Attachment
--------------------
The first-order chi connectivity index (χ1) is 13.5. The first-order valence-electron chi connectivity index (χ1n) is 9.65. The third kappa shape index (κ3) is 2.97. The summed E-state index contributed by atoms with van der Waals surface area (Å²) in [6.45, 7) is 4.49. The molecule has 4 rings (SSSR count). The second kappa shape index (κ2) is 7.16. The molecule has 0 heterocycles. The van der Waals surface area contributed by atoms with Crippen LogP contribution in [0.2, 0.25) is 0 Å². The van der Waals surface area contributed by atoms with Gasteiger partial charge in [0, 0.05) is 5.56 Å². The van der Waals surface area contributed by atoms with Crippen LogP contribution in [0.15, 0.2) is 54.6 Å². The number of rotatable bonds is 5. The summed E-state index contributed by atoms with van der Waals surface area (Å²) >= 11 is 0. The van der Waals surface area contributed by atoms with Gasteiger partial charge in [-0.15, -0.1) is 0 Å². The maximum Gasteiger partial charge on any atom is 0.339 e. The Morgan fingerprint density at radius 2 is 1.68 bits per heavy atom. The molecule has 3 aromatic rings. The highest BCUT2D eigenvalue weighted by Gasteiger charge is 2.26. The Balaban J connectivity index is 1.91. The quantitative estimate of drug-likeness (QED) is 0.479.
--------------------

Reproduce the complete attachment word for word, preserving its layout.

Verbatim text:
The first-order chi connectivity index (χ1) is 13.5. The first-order valence-electron chi connectivity index (χ1n) is 9.65. The third kappa shape index (κ3) is 2.97. The summed E-state index contributed by atoms with van der Waals surface area (Å²) in [6.45, 7) is 4.49. The molecule has 4 rings (SSSR count). The second kappa shape index (κ2) is 7.16. The molecule has 0 heterocycles. The van der Waals surface area contributed by atoms with Crippen LogP contribution in [0.2, 0.25) is 0 Å². The van der Waals surface area contributed by atoms with Gasteiger partial charge in [0, 0.05) is 5.56 Å². The van der Waals surface area contributed by atoms with Crippen LogP contribution in [0.15, 0.2) is 54.6 Å². The number of rotatable bonds is 5. The summed E-state index contributed by atoms with van der Waals surface area (Å²) >= 11 is 0. The van der Waals surface area contributed by atoms with Gasteiger partial charge in [-0.15, -0.1) is 0 Å². The maximum Gasteiger partial charge on any atom is 0.339 e. The Morgan fingerprint density at radius 2 is 1.68 bits per heavy atom. The molecule has 3 aromatic rings. The highest BCUT2D eigenvalue weighted by Gasteiger charge is 2.26. The Balaban J connectivity index is 1.91. The quantitative estimate of drug-likeness (QED) is 0.479.